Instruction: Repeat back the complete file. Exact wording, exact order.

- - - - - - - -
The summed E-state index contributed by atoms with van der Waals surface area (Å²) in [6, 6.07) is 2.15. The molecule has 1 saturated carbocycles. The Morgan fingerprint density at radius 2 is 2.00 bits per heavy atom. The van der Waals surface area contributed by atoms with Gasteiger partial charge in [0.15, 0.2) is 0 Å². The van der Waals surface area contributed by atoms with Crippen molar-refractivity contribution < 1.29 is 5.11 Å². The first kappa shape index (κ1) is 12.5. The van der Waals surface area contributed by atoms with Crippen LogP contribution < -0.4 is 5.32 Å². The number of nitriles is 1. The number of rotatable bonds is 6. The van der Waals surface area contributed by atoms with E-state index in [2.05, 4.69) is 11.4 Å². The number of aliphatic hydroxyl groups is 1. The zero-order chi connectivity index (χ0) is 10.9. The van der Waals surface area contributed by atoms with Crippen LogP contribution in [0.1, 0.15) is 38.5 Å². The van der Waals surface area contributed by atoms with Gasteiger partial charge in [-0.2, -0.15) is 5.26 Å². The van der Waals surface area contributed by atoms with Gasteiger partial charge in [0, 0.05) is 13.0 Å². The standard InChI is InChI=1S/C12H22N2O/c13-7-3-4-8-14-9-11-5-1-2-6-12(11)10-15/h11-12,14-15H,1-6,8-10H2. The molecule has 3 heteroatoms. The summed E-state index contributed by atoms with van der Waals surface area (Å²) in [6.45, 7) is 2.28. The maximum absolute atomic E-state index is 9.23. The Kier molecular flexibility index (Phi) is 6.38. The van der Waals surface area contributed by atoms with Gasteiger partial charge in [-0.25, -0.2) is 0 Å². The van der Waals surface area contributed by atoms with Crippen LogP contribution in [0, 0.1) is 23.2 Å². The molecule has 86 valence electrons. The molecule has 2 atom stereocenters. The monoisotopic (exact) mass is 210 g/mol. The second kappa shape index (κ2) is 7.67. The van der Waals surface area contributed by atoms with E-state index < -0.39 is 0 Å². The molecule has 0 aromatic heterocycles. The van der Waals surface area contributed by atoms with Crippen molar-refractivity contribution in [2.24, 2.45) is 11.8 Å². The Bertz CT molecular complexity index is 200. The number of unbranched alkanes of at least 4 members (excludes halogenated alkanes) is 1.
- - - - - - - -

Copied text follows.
The summed E-state index contributed by atoms with van der Waals surface area (Å²) in [6, 6.07) is 2.15. The molecule has 1 saturated carbocycles. The Morgan fingerprint density at radius 2 is 2.00 bits per heavy atom. The van der Waals surface area contributed by atoms with Gasteiger partial charge in [0.15, 0.2) is 0 Å². The van der Waals surface area contributed by atoms with Crippen molar-refractivity contribution < 1.29 is 5.11 Å². The first kappa shape index (κ1) is 12.5. The van der Waals surface area contributed by atoms with Crippen LogP contribution < -0.4 is 5.32 Å². The number of nitriles is 1. The number of rotatable bonds is 6. The van der Waals surface area contributed by atoms with E-state index in [2.05, 4.69) is 11.4 Å². The number of aliphatic hydroxyl groups is 1. The zero-order chi connectivity index (χ0) is 10.9. The van der Waals surface area contributed by atoms with Crippen LogP contribution in [0.1, 0.15) is 38.5 Å². The van der Waals surface area contributed by atoms with Gasteiger partial charge in [-0.2, -0.15) is 5.26 Å². The van der Waals surface area contributed by atoms with Gasteiger partial charge in [0, 0.05) is 13.0 Å². The standard InChI is InChI=1S/C12H22N2O/c13-7-3-4-8-14-9-11-5-1-2-6-12(11)10-15/h11-12,14-15H,1-6,8-10H2. The molecule has 3 heteroatoms. The summed E-state index contributed by atoms with van der Waals surface area (Å²) in [6.45, 7) is 2.28. The maximum absolute atomic E-state index is 9.23. The Kier molecular flexibility index (Phi) is 6.38. The van der Waals surface area contributed by atoms with Gasteiger partial charge in [-0.25, -0.2) is 0 Å². The van der Waals surface area contributed by atoms with Crippen LogP contribution in [0, 0.1) is 23.2 Å². The molecule has 86 valence electrons. The molecule has 2 atom stereocenters. The monoisotopic (exact) mass is 210 g/mol. The second kappa shape index (κ2) is 7.67. The van der Waals surface area contributed by atoms with E-state index < -0.39 is 0 Å². The molecule has 0 aromatic heterocycles. The van der Waals surface area contributed by atoms with Crippen molar-refractivity contribution in [2.24, 2.45) is 11.8 Å². The Bertz CT molecular complexity index is 200. The number of unbranched alkanes of at least 4 members (excludes halogenated alkanes) is 1.